Rick Stockstill who toils in relative obscurity at Middle Tennessee State. While his Blue Raiders are not a national power, they have posted a strong conference record in both the Sun Belt and Conference USA during his decade at the school. Based on the coaches who appear on this list, it makes sense that scoring and preventing non-offensive touchdowns could be a repeatable skill. Or at least emphasizing this tactic in scouting and stressing it in practice could lead to a positive margin over the long haul.
What about the other side of the coin? Here are the bottom-ten coaches in terms of net negative margin. Once again, their overall conference record is included as a reference point.
James Franklin led Vanderbilt to heights many never imagined possible while Howard Schnellenberger built the Florida Atlantic program from nothing. Pat Fitzgerald and Mike Riley have succeeded at notoriously tough locales. Tommy Tuberville had a great run at Auburn (although his greatest success occurred before the period examined here) and Ruffin McNeill had just one losing conference record at East Carolina. Ralph Friedgen is one of the better coaches in Maryland history (although his fantastic start from 2001-2003 is not included in this sample). However, there are a few duds on this list. Ron English, outside of one outlier season, was mostly bad at Eastern Michigan, Bob Toledo could not recreate his UCLA success at Tulane, and Mike London somehow managed to stick around for six seasons in Charlottesville despite winning just 14 conference games. And for the love of all that is holy, please hire a special teams coach Mike Leach! There is more to football than the forward pass (and locking kids in sheds).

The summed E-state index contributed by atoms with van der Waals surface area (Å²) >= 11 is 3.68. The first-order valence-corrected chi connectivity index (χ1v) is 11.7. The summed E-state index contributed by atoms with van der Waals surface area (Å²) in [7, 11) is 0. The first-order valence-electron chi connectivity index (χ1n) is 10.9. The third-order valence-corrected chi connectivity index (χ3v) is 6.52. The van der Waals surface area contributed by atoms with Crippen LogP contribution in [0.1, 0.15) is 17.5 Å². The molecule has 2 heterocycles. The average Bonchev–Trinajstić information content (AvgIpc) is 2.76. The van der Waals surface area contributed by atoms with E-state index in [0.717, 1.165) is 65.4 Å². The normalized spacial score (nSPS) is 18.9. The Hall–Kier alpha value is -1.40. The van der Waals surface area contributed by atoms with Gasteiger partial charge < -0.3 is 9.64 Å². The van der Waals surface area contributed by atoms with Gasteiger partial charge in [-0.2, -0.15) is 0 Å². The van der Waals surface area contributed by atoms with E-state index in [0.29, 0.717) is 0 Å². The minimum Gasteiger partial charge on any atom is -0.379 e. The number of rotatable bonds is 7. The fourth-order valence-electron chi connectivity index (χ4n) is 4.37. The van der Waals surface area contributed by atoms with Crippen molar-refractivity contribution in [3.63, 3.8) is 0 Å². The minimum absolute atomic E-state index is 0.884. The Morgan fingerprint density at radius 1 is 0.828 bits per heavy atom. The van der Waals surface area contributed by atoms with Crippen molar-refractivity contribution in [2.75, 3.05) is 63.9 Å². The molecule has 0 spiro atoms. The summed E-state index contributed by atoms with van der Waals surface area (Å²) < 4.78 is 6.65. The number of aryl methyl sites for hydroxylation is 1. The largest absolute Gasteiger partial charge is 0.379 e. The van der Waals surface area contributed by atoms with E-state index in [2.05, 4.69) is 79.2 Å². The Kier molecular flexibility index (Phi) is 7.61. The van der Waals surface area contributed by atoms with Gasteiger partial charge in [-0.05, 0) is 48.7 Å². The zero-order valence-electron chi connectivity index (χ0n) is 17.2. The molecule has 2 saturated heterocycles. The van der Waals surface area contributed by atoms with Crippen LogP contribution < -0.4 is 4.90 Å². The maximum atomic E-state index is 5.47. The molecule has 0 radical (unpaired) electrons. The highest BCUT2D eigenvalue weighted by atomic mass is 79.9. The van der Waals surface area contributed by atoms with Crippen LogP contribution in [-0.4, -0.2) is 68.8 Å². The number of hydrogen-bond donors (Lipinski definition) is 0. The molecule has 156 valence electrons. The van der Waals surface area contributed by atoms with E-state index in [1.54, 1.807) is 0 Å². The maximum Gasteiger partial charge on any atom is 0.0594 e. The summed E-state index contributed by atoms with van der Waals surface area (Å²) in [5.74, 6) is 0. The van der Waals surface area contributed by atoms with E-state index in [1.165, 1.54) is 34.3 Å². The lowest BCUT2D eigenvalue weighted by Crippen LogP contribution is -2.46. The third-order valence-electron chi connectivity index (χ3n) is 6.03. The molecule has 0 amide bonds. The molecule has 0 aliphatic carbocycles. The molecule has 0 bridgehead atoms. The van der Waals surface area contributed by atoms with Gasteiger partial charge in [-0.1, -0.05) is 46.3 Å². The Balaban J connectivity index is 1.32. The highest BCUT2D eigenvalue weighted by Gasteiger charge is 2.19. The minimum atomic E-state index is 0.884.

So what conclusions can we draw from this? I don’t think it is a coincidence that every coach with a great net margin is highly regarded and considered among the best in their profession. Perhaps they have identified a market inefficiency and focus a disproportionate number of their resources (players, practice time, etc.) on scoring in unconventional ways. Perhaps they specifically recruit players they believe can score on defense or special teams. Or perhaps it is something else. Finally, I ran these numbers for all coaches since 2005, so here is a list of some miscellaneous coaches who failed to make either list. I included every coach since 2005 who either won a national title or coached in the BCS title game or CFP title game. Keep in mind Chip Kelly did not make the main list because he only coached Oregon for four seasons, narrowly missing the threshold for inclusion. I also included a few other coaches that I was curious about. If you have any specific requests, I will be more than happy to share them in the comments. Enjoy.